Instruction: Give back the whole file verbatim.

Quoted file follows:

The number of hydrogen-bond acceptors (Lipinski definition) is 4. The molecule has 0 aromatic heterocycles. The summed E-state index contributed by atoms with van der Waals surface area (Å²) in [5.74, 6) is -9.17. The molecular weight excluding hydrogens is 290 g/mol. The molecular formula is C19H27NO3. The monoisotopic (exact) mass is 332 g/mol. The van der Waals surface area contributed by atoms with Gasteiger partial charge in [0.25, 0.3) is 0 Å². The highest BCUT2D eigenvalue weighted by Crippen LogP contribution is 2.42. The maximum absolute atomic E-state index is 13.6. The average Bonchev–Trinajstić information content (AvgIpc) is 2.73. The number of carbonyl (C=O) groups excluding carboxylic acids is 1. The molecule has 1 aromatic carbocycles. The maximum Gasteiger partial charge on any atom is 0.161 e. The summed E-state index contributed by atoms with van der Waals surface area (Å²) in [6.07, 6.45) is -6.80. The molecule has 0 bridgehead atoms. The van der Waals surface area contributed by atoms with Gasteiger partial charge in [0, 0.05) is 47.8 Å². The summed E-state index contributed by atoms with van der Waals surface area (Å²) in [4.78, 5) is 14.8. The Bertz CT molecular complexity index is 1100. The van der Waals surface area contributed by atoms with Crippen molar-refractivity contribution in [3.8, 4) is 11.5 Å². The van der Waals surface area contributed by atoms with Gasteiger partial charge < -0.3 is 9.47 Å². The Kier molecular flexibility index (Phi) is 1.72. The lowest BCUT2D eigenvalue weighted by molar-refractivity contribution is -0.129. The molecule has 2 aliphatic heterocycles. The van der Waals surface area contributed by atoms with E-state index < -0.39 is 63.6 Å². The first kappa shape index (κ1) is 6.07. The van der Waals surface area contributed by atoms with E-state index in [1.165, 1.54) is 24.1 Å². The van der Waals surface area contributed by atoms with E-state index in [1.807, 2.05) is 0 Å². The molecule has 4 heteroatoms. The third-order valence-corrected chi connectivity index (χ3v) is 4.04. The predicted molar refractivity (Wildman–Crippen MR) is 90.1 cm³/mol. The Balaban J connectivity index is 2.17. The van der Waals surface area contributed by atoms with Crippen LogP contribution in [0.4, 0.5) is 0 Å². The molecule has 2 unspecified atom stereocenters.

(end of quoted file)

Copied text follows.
The number of hydrogen-bond acceptors (Lipinski definition) is 4. The molecule has 0 aromatic heterocycles. The summed E-state index contributed by atoms with van der Waals surface area (Å²) in [5.74, 6) is -9.17. The molecular weight excluding hydrogens is 290 g/mol. The molecular formula is C19H27NO3. The monoisotopic (exact) mass is 332 g/mol. The van der Waals surface area contributed by atoms with Gasteiger partial charge in [0.25, 0.3) is 0 Å². The highest BCUT2D eigenvalue weighted by Crippen LogP contribution is 2.42. The maximum absolute atomic E-state index is 13.6. The average Bonchev–Trinajstić information content (AvgIpc) is 2.73. The number of carbonyl (C=O) groups excluding carboxylic acids is 1. The molecule has 1 aromatic carbocycles. The maximum Gasteiger partial charge on any atom is 0.161 e. The summed E-state index contributed by atoms with van der Waals surface area (Å²) in [6.07, 6.45) is -6.80. The molecule has 0 bridgehead atoms. The van der Waals surface area contributed by atoms with Gasteiger partial charge in [0, 0.05) is 47.8 Å². The summed E-state index contributed by atoms with van der Waals surface area (Å²) in [4.78, 5) is 14.8. The Bertz CT molecular complexity index is 1100. The van der Waals surface area contributed by atoms with Crippen molar-refractivity contribution in [3.8, 4) is 11.5 Å². The van der Waals surface area contributed by atoms with Gasteiger partial charge < -0.3 is 9.47 Å². The Kier molecular flexibility index (Phi) is 1.72. The lowest BCUT2D eigenvalue weighted by molar-refractivity contribution is -0.129. The molecule has 2 aliphatic heterocycles. The van der Waals surface area contributed by atoms with E-state index < -0.39 is 63.6 Å². The first kappa shape index (κ1) is 6.07. The van der Waals surface area contributed by atoms with E-state index in [1.165, 1.54) is 24.1 Å². The van der Waals surface area contributed by atoms with E-state index in [1.807, 2.05) is 0 Å². The molecule has 4 heteroatoms. The third-order valence-corrected chi connectivity index (χ3v) is 4.04. The predicted molar refractivity (Wildman–Crippen MR) is 90.1 cm³/mol. The Balaban J connectivity index is 2.17. The van der Waals surface area contributed by atoms with Crippen LogP contribution in [0.4, 0.5) is 0 Å². The molecule has 2 unspecified atom stereocenters.